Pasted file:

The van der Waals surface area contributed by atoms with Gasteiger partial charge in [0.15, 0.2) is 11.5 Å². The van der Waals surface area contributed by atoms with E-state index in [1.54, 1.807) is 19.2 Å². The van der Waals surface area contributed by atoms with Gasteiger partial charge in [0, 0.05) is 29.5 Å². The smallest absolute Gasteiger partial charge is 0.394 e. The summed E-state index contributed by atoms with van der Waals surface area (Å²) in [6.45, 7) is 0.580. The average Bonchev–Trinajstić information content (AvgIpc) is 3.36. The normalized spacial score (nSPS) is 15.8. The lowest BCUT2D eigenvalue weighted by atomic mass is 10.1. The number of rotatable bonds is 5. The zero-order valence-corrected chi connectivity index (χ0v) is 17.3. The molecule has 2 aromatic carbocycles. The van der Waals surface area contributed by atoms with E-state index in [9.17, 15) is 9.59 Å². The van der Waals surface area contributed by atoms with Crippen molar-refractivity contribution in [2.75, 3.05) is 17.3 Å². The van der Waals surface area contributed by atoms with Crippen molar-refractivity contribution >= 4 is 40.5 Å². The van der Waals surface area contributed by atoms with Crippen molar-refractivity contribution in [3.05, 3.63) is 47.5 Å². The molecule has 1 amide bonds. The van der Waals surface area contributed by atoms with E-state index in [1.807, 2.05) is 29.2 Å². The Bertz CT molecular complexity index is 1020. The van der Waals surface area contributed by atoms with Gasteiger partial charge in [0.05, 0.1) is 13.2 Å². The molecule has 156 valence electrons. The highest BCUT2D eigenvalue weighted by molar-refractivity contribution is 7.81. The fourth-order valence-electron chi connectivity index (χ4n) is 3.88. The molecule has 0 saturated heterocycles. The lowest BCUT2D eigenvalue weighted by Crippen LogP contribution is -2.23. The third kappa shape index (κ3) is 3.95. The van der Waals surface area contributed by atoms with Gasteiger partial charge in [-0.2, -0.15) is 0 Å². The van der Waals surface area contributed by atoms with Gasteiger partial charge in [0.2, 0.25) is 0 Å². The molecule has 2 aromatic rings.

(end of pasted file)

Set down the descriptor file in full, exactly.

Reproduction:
The van der Waals surface area contributed by atoms with Gasteiger partial charge in [0.15, 0.2) is 11.5 Å². The van der Waals surface area contributed by atoms with E-state index in [1.54, 1.807) is 19.2 Å². The van der Waals surface area contributed by atoms with Gasteiger partial charge in [0, 0.05) is 29.5 Å². The smallest absolute Gasteiger partial charge is 0.394 e. The summed E-state index contributed by atoms with van der Waals surface area (Å²) in [6.45, 7) is 0.580. The average Bonchev–Trinajstić information content (AvgIpc) is 3.36. The normalized spacial score (nSPS) is 15.8. The lowest BCUT2D eigenvalue weighted by atomic mass is 10.1. The number of rotatable bonds is 5. The zero-order valence-corrected chi connectivity index (χ0v) is 17.3. The molecule has 2 aromatic carbocycles. The van der Waals surface area contributed by atoms with E-state index in [9.17, 15) is 9.59 Å². The van der Waals surface area contributed by atoms with Crippen molar-refractivity contribution in [2.75, 3.05) is 17.3 Å². The van der Waals surface area contributed by atoms with Crippen molar-refractivity contribution >= 4 is 40.5 Å². The van der Waals surface area contributed by atoms with Crippen molar-refractivity contribution in [3.05, 3.63) is 47.5 Å². The molecule has 1 amide bonds. The van der Waals surface area contributed by atoms with E-state index in [1.807, 2.05) is 29.2 Å². The Bertz CT molecular complexity index is 1020. The van der Waals surface area contributed by atoms with Gasteiger partial charge in [0.05, 0.1) is 13.2 Å². The molecule has 156 valence electrons. The highest BCUT2D eigenvalue weighted by molar-refractivity contribution is 7.81. The fourth-order valence-electron chi connectivity index (χ4n) is 3.88. The molecule has 0 saturated heterocycles. The lowest BCUT2D eigenvalue weighted by Crippen LogP contribution is -2.23. The third kappa shape index (κ3) is 3.95. The van der Waals surface area contributed by atoms with Gasteiger partial charge in [-0.2, -0.15) is 0 Å². The van der Waals surface area contributed by atoms with Gasteiger partial charge in [0.2, 0.25) is 0 Å². The molecule has 2 aromatic rings.